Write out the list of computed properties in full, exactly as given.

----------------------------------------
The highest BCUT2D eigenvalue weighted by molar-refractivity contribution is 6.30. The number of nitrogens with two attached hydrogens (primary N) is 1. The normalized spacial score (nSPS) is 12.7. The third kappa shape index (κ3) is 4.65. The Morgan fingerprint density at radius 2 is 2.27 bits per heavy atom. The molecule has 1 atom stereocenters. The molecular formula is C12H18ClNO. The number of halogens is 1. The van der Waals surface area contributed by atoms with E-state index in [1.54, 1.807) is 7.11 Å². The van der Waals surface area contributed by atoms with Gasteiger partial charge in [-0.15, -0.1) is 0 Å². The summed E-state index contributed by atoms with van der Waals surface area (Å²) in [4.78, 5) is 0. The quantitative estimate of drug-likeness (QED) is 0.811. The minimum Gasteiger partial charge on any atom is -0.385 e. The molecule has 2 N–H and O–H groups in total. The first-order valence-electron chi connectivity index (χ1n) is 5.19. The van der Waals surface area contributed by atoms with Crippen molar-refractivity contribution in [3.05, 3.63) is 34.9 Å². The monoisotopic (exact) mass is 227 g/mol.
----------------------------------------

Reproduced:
The highest BCUT2D eigenvalue weighted by molar-refractivity contribution is 6.30. The number of nitrogens with two attached hydrogens (primary N) is 1. The normalized spacial score (nSPS) is 12.7. The third kappa shape index (κ3) is 4.65. The Morgan fingerprint density at radius 2 is 2.27 bits per heavy atom. The molecule has 1 atom stereocenters. The molecular formula is C12H18ClNO. The number of halogens is 1. The van der Waals surface area contributed by atoms with E-state index in [1.54, 1.807) is 7.11 Å². The van der Waals surface area contributed by atoms with Gasteiger partial charge in [-0.15, -0.1) is 0 Å². The summed E-state index contributed by atoms with van der Waals surface area (Å²) in [4.78, 5) is 0. The quantitative estimate of drug-likeness (QED) is 0.811. The minimum Gasteiger partial charge on any atom is -0.385 e. The molecule has 2 N–H and O–H groups in total. The first-order valence-electron chi connectivity index (χ1n) is 5.19. The van der Waals surface area contributed by atoms with Crippen molar-refractivity contribution in [3.05, 3.63) is 34.9 Å². The monoisotopic (exact) mass is 227 g/mol.